Call me a nerd (go ahead, do it) because I admit that I love lists. I love having a to-do list so I can check things off, I loved watching David Letterman’s Top 10 Lists, I love checking to see what’s on the New York Times bestseller list each week. I love lists!
So naturally when a new year rolls around, I have to check all the reading challenge lists that people post online.
Here’s the problem: I never truly like any of them.
Sure, they all have some strong points. “Read a book of comics.” Gladly. “Read a book about somewhere you’ve traveled.” Sure. “Read a book published in 2016.” A bit of a given.
But then this: “Total books for this list: 195.” I did the math. That’s one book every 1.87 days. “Read a book used as a textbook.” I got my master’s degree, so I don’t feel compelled to read textbooks anymore, ever again, thank you very much. “Read a book with a title that describes your life.”
So I did what anyone else would in this situation; I made my own list! I made sure to include some things that I wouldn’t normally read—what good is a challenge if it doesn’t stretch my boundaries a little—but I didn’t include anything that I absolutely don’t want to read. It’s perfect.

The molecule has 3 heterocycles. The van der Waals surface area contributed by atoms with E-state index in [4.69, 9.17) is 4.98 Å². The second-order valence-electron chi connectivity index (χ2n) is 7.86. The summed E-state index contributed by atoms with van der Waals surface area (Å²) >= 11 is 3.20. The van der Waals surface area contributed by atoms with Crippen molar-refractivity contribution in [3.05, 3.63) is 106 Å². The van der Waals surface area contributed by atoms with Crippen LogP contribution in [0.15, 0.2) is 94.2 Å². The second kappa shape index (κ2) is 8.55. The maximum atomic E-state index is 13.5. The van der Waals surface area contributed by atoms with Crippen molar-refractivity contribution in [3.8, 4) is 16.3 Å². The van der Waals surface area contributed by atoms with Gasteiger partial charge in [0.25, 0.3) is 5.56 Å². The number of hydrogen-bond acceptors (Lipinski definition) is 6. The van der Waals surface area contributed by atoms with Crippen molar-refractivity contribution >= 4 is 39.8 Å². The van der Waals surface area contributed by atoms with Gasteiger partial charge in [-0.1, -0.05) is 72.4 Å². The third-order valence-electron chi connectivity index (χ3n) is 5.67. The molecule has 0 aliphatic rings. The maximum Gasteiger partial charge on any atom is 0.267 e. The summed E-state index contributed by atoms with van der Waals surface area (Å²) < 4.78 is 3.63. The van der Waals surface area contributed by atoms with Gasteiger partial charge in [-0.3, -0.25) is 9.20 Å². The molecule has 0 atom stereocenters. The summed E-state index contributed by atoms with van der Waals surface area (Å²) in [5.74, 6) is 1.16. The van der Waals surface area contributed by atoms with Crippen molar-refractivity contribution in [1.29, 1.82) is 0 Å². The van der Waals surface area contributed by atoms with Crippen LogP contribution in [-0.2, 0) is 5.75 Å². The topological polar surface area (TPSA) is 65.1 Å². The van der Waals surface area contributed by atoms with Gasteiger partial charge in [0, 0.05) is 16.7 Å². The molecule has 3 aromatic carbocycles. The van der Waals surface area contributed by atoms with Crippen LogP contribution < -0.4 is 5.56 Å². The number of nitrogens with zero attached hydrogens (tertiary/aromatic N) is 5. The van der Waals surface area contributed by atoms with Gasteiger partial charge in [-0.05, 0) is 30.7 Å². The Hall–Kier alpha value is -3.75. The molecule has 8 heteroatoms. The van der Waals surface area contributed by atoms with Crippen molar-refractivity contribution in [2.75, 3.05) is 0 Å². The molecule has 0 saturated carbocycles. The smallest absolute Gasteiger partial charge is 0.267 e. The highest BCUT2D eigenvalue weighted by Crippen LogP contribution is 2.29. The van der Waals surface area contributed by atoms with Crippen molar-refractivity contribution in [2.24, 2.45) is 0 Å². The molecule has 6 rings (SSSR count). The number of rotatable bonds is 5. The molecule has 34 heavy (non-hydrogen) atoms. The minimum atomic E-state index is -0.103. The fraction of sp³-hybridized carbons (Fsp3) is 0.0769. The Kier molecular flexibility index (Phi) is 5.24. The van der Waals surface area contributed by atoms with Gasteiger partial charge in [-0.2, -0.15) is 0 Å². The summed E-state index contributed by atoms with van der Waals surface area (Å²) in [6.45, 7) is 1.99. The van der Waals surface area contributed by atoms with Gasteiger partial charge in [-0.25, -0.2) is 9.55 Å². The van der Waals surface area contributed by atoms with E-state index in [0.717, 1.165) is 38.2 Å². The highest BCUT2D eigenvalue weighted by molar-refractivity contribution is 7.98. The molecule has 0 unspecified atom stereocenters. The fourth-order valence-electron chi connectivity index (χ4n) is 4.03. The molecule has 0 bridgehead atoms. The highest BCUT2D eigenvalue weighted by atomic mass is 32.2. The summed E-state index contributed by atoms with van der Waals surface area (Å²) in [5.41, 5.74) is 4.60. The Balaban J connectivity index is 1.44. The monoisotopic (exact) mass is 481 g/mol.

Also, I’ve decided that books can count for more than one category. I just finished The Martian by Andy Weir. That counts as both “a science fiction novel” and “a book that’s been made into a movie.” Good for me.
My list is currently 83 items long (one book every 4.4 days). Other highlights include:
- a book written by an author with initials in his/her name
- a book written by an author born in the same year or month as you
- a book you saw someone else reading
As for “a book you’ve started but never finished,” well, The Elegant Universe: Superstrings, Hidden Dimensions, and the Quest for the Ultimate Theory by Brian Greene, I’m coming for you, and this time I’m going to finish.
What’s on your list?